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VALIANT EFFORT: THE PROSPECTS AND PITFALLS OF VALIANT’S PURCHASE

When news broke the other day about DMG Entertainment’s acquisition of Valiant it was met with mixed reactions from fans — and rightfully so. On one hand, DMG’s purchase of the publisher is a great sign that business is going well and we could look forward to more ambitious projects. On the other hand, we’ve seen this trend before and it nearly buried Valiant and its rich universe of characters.

There’s no easy way to determine the whether this move will immediately help or hurt Valiant. However, it has echoes of Valiant’s troubled history. Any concerns fans may have is well founded.

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In 1994 Valiant’s then parent company, Voyager Communications, was purchased by video game publisher Acclaim. The company capitalized on the acquisition of Valiant by developing games based on Valiant’s characters. These games, for the most part, were actually pretty damn cool and increased the profile of Valiant’s universe significantly. Turok: Dinosaur Hunter was one of the most celebrated games for Nintendo’s new N64 console. Acclaim followed the success of Turok with games based on Shadowman and X-O Manowar, both finding relative success across platforms.

Acclaim jumped on the newfound notoriety of Valiant’s IPs by re-dubbing the company Acclaim Comics — and things were good.

Then they were not.

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‘Turok’ was the high point for the Acclaim/Valiant partnership.

After losing the valuable WWF license to rival company THQ, sales slowed tremendously and Acclaim went belly up in 2004. The company was forced to auction off assets, Valiant properties included. In the process, rights to popular characters like Turok, Solar, and Magnus Robot Fighter were lost (now in the hands of Dreamworks SKG). The Valiant Universe seemed all but dead.

There was little hope for Valiant until Dinesh Shamdasani and his financing partners swooped in to acquire the remaining rights from Acclaim. He was intent on restoring Valiant to its former glory and immediately enlisted former editor-in-chief/founder Jim Shooter to conceptualize all new stories. Valiant Entertainment was reborn in 2007. Shamdasani continued to serve as chief creative officer and steered Valiant Entertainment toward producing high quality comic books that have become its hallmark.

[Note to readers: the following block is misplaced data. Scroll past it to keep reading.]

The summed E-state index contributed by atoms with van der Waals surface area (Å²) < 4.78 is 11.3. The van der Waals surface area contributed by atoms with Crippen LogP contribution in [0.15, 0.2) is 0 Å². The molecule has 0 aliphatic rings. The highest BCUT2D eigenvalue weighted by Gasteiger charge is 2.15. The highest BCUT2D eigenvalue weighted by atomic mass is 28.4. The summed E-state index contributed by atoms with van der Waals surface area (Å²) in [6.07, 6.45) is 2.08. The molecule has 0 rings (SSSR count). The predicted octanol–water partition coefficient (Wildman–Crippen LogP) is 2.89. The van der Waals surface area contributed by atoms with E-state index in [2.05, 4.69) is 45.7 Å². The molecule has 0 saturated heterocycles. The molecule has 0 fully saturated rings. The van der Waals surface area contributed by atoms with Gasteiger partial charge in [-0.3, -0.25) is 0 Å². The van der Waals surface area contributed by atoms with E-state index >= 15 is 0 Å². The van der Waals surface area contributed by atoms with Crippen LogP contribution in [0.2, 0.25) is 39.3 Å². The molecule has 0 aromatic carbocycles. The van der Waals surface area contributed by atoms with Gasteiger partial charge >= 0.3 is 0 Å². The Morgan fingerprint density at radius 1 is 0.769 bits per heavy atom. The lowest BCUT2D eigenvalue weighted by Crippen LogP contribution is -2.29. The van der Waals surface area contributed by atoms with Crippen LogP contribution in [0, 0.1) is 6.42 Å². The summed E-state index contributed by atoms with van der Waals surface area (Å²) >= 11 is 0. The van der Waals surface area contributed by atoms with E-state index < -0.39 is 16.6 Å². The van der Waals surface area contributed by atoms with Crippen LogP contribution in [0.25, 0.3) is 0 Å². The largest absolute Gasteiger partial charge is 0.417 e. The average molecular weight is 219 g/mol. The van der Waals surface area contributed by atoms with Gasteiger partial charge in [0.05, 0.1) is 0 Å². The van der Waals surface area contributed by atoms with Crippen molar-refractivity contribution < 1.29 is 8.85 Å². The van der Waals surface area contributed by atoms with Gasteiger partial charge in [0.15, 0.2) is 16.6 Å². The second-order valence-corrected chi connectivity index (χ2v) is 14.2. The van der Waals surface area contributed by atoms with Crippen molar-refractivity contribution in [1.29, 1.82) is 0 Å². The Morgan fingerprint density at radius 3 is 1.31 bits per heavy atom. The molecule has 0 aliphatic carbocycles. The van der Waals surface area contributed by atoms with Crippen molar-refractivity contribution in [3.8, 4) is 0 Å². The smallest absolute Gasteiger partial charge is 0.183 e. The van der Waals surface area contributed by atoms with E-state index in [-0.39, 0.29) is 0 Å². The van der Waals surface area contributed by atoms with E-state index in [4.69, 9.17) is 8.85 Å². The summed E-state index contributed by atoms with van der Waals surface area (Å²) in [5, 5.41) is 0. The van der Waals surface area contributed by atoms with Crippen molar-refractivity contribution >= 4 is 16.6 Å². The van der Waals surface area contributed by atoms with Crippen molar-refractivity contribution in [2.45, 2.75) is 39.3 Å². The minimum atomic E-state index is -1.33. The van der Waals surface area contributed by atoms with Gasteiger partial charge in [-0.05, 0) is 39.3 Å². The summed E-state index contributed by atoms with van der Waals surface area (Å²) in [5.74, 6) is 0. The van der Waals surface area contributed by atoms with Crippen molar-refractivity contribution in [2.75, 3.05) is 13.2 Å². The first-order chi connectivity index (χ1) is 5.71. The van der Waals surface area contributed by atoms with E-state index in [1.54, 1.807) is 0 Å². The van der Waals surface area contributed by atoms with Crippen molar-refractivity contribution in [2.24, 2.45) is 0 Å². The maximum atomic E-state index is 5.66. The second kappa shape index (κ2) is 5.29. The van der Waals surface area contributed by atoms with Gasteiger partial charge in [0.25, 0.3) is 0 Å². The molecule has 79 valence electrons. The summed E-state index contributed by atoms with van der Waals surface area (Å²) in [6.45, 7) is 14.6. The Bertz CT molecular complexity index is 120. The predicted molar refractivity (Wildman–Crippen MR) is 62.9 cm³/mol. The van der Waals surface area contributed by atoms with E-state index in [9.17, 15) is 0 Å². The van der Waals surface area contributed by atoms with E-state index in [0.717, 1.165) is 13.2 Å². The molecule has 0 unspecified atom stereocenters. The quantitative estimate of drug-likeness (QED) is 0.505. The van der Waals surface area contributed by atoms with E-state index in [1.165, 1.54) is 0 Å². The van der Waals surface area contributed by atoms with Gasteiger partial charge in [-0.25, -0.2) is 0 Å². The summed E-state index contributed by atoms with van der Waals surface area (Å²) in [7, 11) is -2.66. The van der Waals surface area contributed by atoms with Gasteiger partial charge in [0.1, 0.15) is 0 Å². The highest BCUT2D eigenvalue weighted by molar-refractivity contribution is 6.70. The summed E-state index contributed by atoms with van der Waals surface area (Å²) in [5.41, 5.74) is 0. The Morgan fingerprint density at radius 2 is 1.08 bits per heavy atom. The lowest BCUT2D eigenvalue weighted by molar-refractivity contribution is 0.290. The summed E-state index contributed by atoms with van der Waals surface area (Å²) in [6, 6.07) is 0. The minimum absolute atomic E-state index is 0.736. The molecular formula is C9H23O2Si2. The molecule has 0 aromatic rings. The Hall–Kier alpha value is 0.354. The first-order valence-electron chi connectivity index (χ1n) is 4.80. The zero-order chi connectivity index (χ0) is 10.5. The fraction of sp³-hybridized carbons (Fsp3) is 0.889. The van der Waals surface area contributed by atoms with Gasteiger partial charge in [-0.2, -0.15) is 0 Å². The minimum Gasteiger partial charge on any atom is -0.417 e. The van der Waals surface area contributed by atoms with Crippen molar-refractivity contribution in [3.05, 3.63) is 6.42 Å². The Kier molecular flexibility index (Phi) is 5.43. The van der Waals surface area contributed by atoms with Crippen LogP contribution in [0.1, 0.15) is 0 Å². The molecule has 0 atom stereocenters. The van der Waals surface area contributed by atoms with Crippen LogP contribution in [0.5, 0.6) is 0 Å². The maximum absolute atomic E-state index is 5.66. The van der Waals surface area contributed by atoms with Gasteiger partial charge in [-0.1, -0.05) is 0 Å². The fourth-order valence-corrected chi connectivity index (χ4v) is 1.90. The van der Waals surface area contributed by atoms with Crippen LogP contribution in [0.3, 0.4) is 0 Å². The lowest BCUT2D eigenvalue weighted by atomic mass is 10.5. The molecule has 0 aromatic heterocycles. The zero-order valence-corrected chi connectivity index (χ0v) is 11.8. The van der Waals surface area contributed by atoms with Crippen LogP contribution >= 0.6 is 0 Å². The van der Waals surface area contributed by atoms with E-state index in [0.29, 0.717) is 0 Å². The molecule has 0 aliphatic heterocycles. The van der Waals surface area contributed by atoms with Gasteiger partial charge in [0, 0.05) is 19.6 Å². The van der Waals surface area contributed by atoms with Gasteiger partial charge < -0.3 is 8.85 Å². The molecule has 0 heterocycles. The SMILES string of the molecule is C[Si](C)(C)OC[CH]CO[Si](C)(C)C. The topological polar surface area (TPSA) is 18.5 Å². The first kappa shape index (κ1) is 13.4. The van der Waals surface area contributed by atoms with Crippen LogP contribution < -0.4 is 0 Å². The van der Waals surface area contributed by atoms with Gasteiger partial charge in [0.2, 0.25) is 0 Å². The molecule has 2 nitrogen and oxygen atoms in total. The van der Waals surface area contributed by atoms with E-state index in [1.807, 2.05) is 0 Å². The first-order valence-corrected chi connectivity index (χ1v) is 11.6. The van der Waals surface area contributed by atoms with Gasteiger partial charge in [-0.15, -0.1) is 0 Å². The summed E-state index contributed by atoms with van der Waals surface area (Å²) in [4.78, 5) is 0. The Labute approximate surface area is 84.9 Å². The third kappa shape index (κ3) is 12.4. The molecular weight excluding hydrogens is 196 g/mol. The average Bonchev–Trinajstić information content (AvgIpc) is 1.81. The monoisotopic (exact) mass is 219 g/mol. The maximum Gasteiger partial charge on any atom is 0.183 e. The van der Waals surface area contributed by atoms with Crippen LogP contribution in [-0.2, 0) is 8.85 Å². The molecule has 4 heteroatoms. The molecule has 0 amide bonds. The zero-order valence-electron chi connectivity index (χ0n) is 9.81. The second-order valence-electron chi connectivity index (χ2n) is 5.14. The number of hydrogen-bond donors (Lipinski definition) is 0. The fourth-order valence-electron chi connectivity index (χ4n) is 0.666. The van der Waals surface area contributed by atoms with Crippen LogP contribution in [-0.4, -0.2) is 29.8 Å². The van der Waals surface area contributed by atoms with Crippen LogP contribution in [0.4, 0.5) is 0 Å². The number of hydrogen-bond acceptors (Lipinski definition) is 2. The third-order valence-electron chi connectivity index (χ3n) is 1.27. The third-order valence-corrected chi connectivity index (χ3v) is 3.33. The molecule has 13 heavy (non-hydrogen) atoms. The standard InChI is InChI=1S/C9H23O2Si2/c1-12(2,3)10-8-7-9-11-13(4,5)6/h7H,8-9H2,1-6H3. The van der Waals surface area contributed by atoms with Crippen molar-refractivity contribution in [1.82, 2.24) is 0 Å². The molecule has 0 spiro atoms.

Shamdasani’s stewardship comes to an end on the heels of DMG’s acquisition of Valiant and that should have everyone very worried.

Bloodshit

Back From the Dead: Dinesh Shamdasani resurrected Valiant. 

At face value it should be reassuring that DMG, a majority stakeholder in Valiant Entertainment since 2015, is taking the reigns instead of a completely foreign entity. Over the years they have largely left Valiant and Shamdasani to their own devices. As it stands, DMG and CEO Dan Mintz have no plans to alter course with any current or future titles. For the time being, it’s business as usual.

But make no mistake, the changes will come, even if Mintz is currently mum.

“This is about taking it to the next level.” Dan Mintz

So far, the sole motivation in DMG’s purchase of Valiant appears to be pushing the characters toward film and TV adaptations. DMG, after all, is a production company, so it only makes sense. There’s already a few projects in development, with Bloodshot undergoing the early stages of pre-production at Sony and Quantum and Woody being adapted for a CW series — but Dan Mintz’s vision appears to be grander.

With Marvel Studios being the toast of Hollywood and the biggest franchise this side of Star Wars, studios are in a frenzy trying to develop their own interconnected film universes to jack some of that MCU swagger. Warner Bros./DC Entertainment is experiencing mixed results, reactions, and receipts with the DCEU. Paramount’s Dark Universe, befitting its namesake, have slipped into the night following the failure of The Mummy . The action-adventure film franchise derby is a two-horse race and Disney owns both ponies, but Mintz is seeing the daylight between Marvel and the competition.